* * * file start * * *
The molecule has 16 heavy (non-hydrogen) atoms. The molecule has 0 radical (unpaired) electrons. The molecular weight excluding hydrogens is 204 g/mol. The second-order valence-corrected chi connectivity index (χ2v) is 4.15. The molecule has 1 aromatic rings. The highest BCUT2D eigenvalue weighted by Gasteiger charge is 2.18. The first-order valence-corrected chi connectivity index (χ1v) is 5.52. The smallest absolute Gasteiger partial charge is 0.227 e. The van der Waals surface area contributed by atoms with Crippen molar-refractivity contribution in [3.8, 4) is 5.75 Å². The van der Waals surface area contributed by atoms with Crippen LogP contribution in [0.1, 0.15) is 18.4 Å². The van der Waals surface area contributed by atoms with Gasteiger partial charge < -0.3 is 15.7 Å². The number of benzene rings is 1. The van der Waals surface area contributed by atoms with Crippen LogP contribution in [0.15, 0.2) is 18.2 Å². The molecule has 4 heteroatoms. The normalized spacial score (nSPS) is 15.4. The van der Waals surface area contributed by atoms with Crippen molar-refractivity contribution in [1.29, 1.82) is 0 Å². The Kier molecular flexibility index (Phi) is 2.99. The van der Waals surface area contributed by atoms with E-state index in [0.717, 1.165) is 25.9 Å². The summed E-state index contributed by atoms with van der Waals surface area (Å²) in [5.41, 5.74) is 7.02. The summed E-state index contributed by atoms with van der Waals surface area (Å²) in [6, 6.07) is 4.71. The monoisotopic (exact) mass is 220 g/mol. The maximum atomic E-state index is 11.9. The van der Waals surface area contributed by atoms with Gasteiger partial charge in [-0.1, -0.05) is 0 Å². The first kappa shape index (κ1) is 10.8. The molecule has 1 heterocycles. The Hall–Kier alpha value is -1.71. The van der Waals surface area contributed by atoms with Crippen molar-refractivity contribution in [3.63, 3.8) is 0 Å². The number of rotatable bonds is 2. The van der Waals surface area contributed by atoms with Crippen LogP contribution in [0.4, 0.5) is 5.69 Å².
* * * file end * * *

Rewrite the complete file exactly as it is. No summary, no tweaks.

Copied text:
The molecule has 16 heavy (non-hydrogen) atoms. The molecule has 0 radical (unpaired) electrons. The molecular weight excluding hydrogens is 204 g/mol. The second-order valence-corrected chi connectivity index (χ2v) is 4.15. The molecule has 1 aromatic rings. The highest BCUT2D eigenvalue weighted by Gasteiger charge is 2.18. The first-order valence-corrected chi connectivity index (χ1v) is 5.52. The smallest absolute Gasteiger partial charge is 0.227 e. The van der Waals surface area contributed by atoms with Crippen molar-refractivity contribution in [3.8, 4) is 5.75 Å². The van der Waals surface area contributed by atoms with Crippen LogP contribution in [0.1, 0.15) is 18.4 Å². The van der Waals surface area contributed by atoms with Gasteiger partial charge < -0.3 is 15.7 Å². The number of benzene rings is 1. The van der Waals surface area contributed by atoms with Crippen LogP contribution in [0.15, 0.2) is 18.2 Å². The molecule has 4 heteroatoms. The normalized spacial score (nSPS) is 15.4. The van der Waals surface area contributed by atoms with Crippen molar-refractivity contribution in [1.29, 1.82) is 0 Å². The Kier molecular flexibility index (Phi) is 2.99. The van der Waals surface area contributed by atoms with E-state index in [0.717, 1.165) is 25.9 Å². The summed E-state index contributed by atoms with van der Waals surface area (Å²) in [5.41, 5.74) is 7.02. The summed E-state index contributed by atoms with van der Waals surface area (Å²) in [6, 6.07) is 4.71. The monoisotopic (exact) mass is 220 g/mol. The maximum atomic E-state index is 11.9. The van der Waals surface area contributed by atoms with Gasteiger partial charge in [-0.1, -0.05) is 0 Å². The first kappa shape index (κ1) is 10.8. The molecule has 1 heterocycles. The Hall–Kier alpha value is -1.71. The van der Waals surface area contributed by atoms with Crippen molar-refractivity contribution in [3.63, 3.8) is 0 Å². The number of rotatable bonds is 2. The van der Waals surface area contributed by atoms with Crippen LogP contribution in [0.4, 0.5) is 5.69 Å².